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What is an Ultraviolet (UV) Filter?

Updated on May 9, 2013


They are used to filter/reduce the level of Ultra Violet rays getting through to the camera sensor. They are transparent to the visible light.


Earlier photographic films were sensitive to ultra violet light but nowadays the digital image sensors are insensitive. Many photographers would therefore conclude that there is no point of using UV filter on modern digital cameras

UV filter are cheaper compared to Polarizing filters and can also be used to protect the lens from damage when shooting since they are transparent and have ‘minimal’ effect on the exposure of the image.

This minimal effect is a disadvantage to you as the photographer since you want to shoot a perfect image as possible. This is because a UV filter will add another layer of glass on the lens which means the lens is not perfectly flat which leads to reduction of sharpness on the image. Another disadvantage of having another layer of glass is because it results in reflection of light which will result in flare.

So mostly you will use the UV filters for protecting your lens. But you should not depend on UV filters to protect your lens when storing your camera; the best way to protect your lens when moving around or inside the camera bag is to use the camera equipment i.e. lens cap. If the filter itself gets scratches it means it needs to be replaced.

So now the question is whether you need this filter at all; I would say YES, the protective properties of a UV filter is still justified mostly depending on how you use the camera, I have different experiences with camera lenses as photography trainer with students manhandling the equipment, losing the lens caps, wiping the dust off the lens with their handkerchiefs, touching the lens with greasy fingers and even accidentally whacking the lens on a wall.

If you operate your camera in an environment with very high risk of damage and scratches then you might consider using the UV filters for protection. It may also depend on the type of photography you do e.g. Desert photography exposes your lens to more dust and sea photography with moisture.

Another advantage of using the UV filter would be to avoid the wear and tear of the lens when cleaning it. When you use the filter you will hardly clean your lenses and this prevents the wear brought about by regular cleaning which can lead to reduction in the sharpness of the lens. The UV filters are not very expensive compared to the price you would pay to get a new lens.

UV filters come with different price range depending on the quality of the filter e.g. the thinness of the glass, the coating specifications. Some filters have addition coating apart from the normal coating which is designed to reduce the flare. This coating may also help in maintaining the original colour contrast of your scene. They also have little effect on the exposure level which makes them more favourable.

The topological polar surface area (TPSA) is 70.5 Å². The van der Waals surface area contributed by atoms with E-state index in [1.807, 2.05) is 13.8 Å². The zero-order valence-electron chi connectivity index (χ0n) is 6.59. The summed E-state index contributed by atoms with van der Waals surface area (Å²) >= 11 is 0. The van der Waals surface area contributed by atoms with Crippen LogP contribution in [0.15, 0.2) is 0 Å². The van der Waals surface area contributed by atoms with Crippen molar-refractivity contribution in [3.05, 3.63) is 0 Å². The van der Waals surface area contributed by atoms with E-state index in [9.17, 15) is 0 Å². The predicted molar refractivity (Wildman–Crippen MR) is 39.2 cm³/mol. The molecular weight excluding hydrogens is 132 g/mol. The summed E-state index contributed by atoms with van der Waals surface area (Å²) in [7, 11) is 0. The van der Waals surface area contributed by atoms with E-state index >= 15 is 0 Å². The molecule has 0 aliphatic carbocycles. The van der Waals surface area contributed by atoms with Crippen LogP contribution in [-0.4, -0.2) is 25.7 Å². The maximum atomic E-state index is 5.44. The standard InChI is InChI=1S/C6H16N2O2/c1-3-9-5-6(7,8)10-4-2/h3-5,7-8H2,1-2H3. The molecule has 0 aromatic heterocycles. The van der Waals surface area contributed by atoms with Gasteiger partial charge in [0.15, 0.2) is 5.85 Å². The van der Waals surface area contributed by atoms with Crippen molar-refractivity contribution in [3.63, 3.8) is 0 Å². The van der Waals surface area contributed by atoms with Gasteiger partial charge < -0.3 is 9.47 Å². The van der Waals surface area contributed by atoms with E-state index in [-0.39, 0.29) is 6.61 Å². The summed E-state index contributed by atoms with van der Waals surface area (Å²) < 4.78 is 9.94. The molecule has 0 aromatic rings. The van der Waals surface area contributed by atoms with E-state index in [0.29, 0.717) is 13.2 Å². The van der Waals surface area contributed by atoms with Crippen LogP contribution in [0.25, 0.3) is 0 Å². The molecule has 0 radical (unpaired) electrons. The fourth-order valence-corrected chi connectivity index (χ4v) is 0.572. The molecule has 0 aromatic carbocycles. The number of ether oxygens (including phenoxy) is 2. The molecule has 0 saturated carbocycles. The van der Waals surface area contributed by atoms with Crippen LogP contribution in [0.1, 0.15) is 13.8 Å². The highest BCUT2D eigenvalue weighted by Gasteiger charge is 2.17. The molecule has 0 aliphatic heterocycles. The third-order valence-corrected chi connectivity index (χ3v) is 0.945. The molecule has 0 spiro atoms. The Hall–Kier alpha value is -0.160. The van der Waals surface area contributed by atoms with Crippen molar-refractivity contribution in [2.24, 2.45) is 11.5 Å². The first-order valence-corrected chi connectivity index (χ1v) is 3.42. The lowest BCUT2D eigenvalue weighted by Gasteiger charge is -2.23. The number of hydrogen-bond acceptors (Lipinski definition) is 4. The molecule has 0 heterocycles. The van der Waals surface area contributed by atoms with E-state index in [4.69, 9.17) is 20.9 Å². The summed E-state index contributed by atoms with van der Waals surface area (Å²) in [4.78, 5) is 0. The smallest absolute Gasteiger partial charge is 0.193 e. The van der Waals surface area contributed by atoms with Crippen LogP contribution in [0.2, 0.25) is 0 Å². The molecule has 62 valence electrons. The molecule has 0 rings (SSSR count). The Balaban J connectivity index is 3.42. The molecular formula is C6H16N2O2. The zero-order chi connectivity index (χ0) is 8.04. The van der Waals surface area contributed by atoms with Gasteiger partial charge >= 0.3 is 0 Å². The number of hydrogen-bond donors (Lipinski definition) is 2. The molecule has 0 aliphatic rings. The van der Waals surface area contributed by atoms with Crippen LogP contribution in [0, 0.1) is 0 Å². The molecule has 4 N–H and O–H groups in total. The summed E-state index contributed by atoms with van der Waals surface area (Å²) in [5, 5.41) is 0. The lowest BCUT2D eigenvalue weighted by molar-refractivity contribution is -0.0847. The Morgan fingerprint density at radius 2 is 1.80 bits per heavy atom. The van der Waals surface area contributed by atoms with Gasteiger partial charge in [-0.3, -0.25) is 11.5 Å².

When it comes to the thickness of your UV filter always remember the thinner the filter better the quality of your image. Firstly, this is because the thin filter will transmit most light hence no reduction on the exposure of your image. Secondly, a thicker glass risk reflecting more light which in turn reduces the sharpness of your image. The UV filters may also come in form of gels, though they are fragile than glass in preventing your lens, they are very thin which makes them desirable due to minimal effect they have on the image exposure quality.


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    • mikkar profile image

      Michael 4 years ago from Nairobi

      Agree Royzone, flip ups ar hard to find, the one i popularly know is the lcd flip up, but then i gave a UV filter as an option in situation whereby your lens might be at risk

    • profile image

      Roy 4 years ago from Burnaby,B.C.,Canada

      The best protection for the front of a lense is a flip up cap . It can stay on the lense covering the glass until you need to shoot a picture and then flip it back covering the lense.

      Movie makers use them all the time and never use any filters at all. The flip up caps are hard to find but should be standard equipment with your camera.

    • mikkar profile image

      Michael 4 years ago from Nairobi

      Thank you royzone for your observation,realizedthat mistake too and corrected it, hope you enjoy it

    • profile image

      Roy 4 years ago from Burnaby,B.C.,Canada

      Just who are you trying to Fool here ? UV Filters to protect the camera sensor ?

      I've been a Pro Photographer for 45 years never heard of such a thing. What can UV do to harm the sensor ? UV can only do any real harm when something is exposed to it for long periods of time and sensors are not exposed for long times.

      Also,most of us prefer not to use any filters unless we have to and if you ever see a broken filter on a lense you will certainly see the scratches the broken glass caused on the coatings or the glass itself. Tiffen filters have a film inside two layers to stop pieces of broken glass from contacting the lense glass like a car windshield. The others will harm the lense glass.

      UV is more harmfull to pictures but only at higher elevations where the UV cast is.

      So,,unless you leave your camera outside with the mirror up on a time exposure,it won't harm anything and might help to combat any moisture from forming molds or fungus in the body.